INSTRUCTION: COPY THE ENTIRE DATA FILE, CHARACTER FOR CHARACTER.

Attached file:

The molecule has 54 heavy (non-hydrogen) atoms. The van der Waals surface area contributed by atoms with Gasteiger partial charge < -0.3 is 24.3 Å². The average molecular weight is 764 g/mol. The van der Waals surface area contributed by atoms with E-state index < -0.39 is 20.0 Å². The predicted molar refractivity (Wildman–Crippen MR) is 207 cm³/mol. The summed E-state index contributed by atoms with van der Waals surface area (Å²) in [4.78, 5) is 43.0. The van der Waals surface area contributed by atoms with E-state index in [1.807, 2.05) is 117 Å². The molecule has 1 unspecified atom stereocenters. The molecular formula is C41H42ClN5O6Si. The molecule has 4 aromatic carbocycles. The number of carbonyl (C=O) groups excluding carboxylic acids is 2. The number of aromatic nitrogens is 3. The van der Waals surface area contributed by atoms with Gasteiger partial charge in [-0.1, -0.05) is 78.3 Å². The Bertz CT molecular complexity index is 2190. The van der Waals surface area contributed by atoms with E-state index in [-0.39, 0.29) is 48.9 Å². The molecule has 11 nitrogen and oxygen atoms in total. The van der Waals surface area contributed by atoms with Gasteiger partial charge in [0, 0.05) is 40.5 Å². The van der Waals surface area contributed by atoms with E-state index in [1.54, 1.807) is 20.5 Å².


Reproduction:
The molecule has 54 heavy (non-hydrogen) atoms. The van der Waals surface area contributed by atoms with Gasteiger partial charge < -0.3 is 24.3 Å². The average molecular weight is 764 g/mol. The van der Waals surface area contributed by atoms with E-state index < -0.39 is 20.0 Å². The predicted molar refractivity (Wildman–Crippen MR) is 207 cm³/mol. The summed E-state index contributed by atoms with van der Waals surface area (Å²) in [4.78, 5) is 43.0. The van der Waals surface area contributed by atoms with E-state index in [1.807, 2.05) is 117 Å². The molecule has 1 unspecified atom stereocenters. The molecular formula is C41H42ClN5O6Si. The molecule has 4 aromatic carbocycles. The number of carbonyl (C=O) groups excluding carboxylic acids is 2. The number of aromatic nitrogens is 3. The van der Waals surface area contributed by atoms with Gasteiger partial charge in [-0.1, -0.05) is 78.3 Å². The Bertz CT molecular complexity index is 2190. The van der Waals surface area contributed by atoms with E-state index in [-0.39, 0.29) is 48.9 Å². The molecule has 11 nitrogen and oxygen atoms in total. The van der Waals surface area contributed by atoms with Gasteiger partial charge in [0, 0.05) is 40.5 Å². The van der Waals surface area contributed by atoms with E-state index in [1.54, 1.807) is 20.5 Å².